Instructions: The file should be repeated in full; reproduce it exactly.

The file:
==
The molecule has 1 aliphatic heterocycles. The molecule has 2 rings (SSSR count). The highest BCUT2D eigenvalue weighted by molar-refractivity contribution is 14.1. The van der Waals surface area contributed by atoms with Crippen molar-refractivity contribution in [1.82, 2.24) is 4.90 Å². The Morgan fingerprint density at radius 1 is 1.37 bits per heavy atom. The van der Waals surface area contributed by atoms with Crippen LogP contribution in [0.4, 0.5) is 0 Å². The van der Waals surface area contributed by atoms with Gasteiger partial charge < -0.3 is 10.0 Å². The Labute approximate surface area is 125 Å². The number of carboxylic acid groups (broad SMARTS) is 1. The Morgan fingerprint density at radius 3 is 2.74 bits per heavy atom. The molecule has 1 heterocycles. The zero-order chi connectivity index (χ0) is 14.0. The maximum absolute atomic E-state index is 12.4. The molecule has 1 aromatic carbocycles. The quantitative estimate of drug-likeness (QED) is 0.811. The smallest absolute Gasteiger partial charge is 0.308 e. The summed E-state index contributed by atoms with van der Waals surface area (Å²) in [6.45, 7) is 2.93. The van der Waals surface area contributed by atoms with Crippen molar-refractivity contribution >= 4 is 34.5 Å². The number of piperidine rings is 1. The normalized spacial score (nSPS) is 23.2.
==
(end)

The molecule has 1 aliphatic heterocycles. The molecule has 2 rings (SSSR count). The highest BCUT2D eigenvalue weighted by molar-refractivity contribution is 14.1. The van der Waals surface area contributed by atoms with Crippen molar-refractivity contribution in [1.82, 2.24) is 4.90 Å². The Morgan fingerprint density at radius 1 is 1.37 bits per heavy atom. The van der Waals surface area contributed by atoms with Crippen LogP contribution in [0.4, 0.5) is 0 Å². The van der Waals surface area contributed by atoms with Gasteiger partial charge < -0.3 is 10.0 Å². The Labute approximate surface area is 125 Å². The number of carboxylic acid groups (broad SMARTS) is 1. The Morgan fingerprint density at radius 3 is 2.74 bits per heavy atom. The molecule has 1 heterocycles. The zero-order chi connectivity index (χ0) is 14.0. The maximum absolute atomic E-state index is 12.4. The molecule has 1 aromatic carbocycles. The quantitative estimate of drug-likeness (QED) is 0.811. The smallest absolute Gasteiger partial charge is 0.308 e. The summed E-state index contributed by atoms with van der Waals surface area (Å²) in [6.45, 7) is 2.93. The van der Waals surface area contributed by atoms with Crippen molar-refractivity contribution >= 4 is 34.5 Å². The number of piperidine rings is 1. The normalized spacial score (nSPS) is 23.2.